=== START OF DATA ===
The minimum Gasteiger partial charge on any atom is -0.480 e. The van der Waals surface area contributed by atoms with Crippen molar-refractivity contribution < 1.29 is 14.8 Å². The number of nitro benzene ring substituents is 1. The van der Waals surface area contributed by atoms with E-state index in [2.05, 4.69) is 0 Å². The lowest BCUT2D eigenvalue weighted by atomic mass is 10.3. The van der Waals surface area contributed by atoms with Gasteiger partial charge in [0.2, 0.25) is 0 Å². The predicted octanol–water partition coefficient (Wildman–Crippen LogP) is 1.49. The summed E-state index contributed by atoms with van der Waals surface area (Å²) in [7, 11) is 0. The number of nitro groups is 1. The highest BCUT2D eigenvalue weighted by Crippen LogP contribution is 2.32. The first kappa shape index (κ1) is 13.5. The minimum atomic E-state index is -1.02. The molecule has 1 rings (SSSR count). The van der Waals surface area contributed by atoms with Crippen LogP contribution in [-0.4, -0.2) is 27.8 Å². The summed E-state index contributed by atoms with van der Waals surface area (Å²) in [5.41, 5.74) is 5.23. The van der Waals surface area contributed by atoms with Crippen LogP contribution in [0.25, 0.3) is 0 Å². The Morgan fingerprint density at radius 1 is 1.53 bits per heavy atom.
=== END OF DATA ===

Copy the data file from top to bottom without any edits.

The minimum Gasteiger partial charge on any atom is -0.480 e. The van der Waals surface area contributed by atoms with Crippen molar-refractivity contribution < 1.29 is 14.8 Å². The number of nitro benzene ring substituents is 1. The van der Waals surface area contributed by atoms with E-state index in [2.05, 4.69) is 0 Å². The lowest BCUT2D eigenvalue weighted by atomic mass is 10.3. The van der Waals surface area contributed by atoms with Gasteiger partial charge in [0.2, 0.25) is 0 Å². The predicted octanol–water partition coefficient (Wildman–Crippen LogP) is 1.49. The summed E-state index contributed by atoms with van der Waals surface area (Å²) in [7, 11) is 0. The number of nitro groups is 1. The highest BCUT2D eigenvalue weighted by Crippen LogP contribution is 2.32. The first kappa shape index (κ1) is 13.5. The minimum atomic E-state index is -1.02. The molecule has 1 rings (SSSR count). The van der Waals surface area contributed by atoms with Crippen LogP contribution in [-0.4, -0.2) is 27.8 Å². The summed E-state index contributed by atoms with van der Waals surface area (Å²) in [5.41, 5.74) is 5.23. The van der Waals surface area contributed by atoms with Crippen LogP contribution in [0.25, 0.3) is 0 Å². The Morgan fingerprint density at radius 1 is 1.53 bits per heavy atom.